Dean is back in the environs of the Motor City, Phil is back in Los Angeles, and they have a lot to discuss on this week’s show … Phil asks Dean about his SoCal travel adventures and about Dean’s grandfather, a truly remarkable man. Dean and Phil preview new seasons from two utterly terrific television series and also discuss a current show you might just want to check out. The box office is, at long last, seemingly revived and there are a lot of movies out! Dean and Phil discuss some of them, but pay particular attention to the return of Ke Huy Quan, a new Chris Pine spy vehicle, a classic 1960s musical from France, an unusually personal 1981 detective film from Peter Bogdanovich, and the movie that features James Stewart’s all-time favorite performance he ever gave. In the return of “Celebrity Deaths”, several sitcom character actors, a beloved stand-up comic and voice actor, and a groundbreaking dancer, all get remembered.
Season 1 of YOUR Chillpak Hollywood Hour ended in November of 2019 after 652 episodes. Season 2 ended last week after 113 episodes. This week, Dean Haglund and Phil Leirness launch Season 3 as they make the move to Subspace Radio! They will “re-set” their topics, bringing back the “Explanation of the Week” while discussing something called the “Gell-Mann amnesia effect” and the “Wingnut of the Week” while discussing sci-fi novelist and filmmaker Michael Crichton. In “Celebrity Deaths”, they will remember the legendary improviser who played “Dr. Johnny Fever”. All that, plus a deep dive into what made season 2 of “Ted Lasso” so divisive for viewers and a big award hopeful this Oscar season: Aaron Sorkin’s Being the Ricardos.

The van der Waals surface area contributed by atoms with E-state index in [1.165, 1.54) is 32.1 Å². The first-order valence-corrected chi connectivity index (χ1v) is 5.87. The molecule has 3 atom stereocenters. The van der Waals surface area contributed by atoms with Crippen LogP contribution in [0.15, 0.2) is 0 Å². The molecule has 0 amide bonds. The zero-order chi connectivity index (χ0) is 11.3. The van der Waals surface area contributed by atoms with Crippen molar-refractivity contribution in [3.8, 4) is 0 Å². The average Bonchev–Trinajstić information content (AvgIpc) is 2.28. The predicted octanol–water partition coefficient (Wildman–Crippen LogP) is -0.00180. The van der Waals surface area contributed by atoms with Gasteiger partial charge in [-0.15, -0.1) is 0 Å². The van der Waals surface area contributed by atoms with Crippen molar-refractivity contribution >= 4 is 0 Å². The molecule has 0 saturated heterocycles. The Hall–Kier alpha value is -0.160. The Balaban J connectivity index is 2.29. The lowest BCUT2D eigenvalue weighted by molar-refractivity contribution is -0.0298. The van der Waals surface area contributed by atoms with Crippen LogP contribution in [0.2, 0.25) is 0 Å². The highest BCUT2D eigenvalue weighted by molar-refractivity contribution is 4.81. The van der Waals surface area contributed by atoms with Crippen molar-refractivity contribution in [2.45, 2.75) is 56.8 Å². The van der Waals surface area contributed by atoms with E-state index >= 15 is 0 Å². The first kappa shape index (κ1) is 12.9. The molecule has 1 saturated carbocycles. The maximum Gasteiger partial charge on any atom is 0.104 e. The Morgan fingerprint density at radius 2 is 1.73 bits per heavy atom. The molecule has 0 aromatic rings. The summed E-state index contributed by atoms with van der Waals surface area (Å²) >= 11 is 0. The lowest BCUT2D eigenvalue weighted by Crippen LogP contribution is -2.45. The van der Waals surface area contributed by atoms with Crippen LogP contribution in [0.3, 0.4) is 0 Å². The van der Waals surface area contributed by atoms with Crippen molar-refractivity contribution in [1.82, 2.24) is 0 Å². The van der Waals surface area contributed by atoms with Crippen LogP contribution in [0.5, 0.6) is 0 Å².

Dean and Phil discuss Martin Luther King Day, share three messages from loyal listeners like you (yes, YOU!), reveal a handful of new nicknames for Phil, and analyze three recent cinematic releases. They also celebrate the lives and legacies of several music legends, a couple of beloved sitcom stars, and a true Hollywood icon.
We hope this finds you having enjoyed a happy and healthy New Year. Twelfth Night is a festival that takes place on the last night of the Twelve Days of Christmas, marking the coming of the Epiphany. Shakespeare’s “Twelfth Night” (or “What You Will”), is a romantic comedy by William Shakespeare, believed to have been written around 1601–1602 as a Twelfth Night’s entertainment for the close of the Christmas season. On this week’s brand new Season 2 Episode 109 of YOUR Chillpak Hollywood Hour, Dean and Phil celebrate both the holiday season AND the immortal Bard of Stratford on Avon by counting down each of their 12 all-time favorite cinematic adaptations of Shakespeare! Brevity might be the soul of wit, but your friends in podcasting (and broadcasting) have an hour to fill!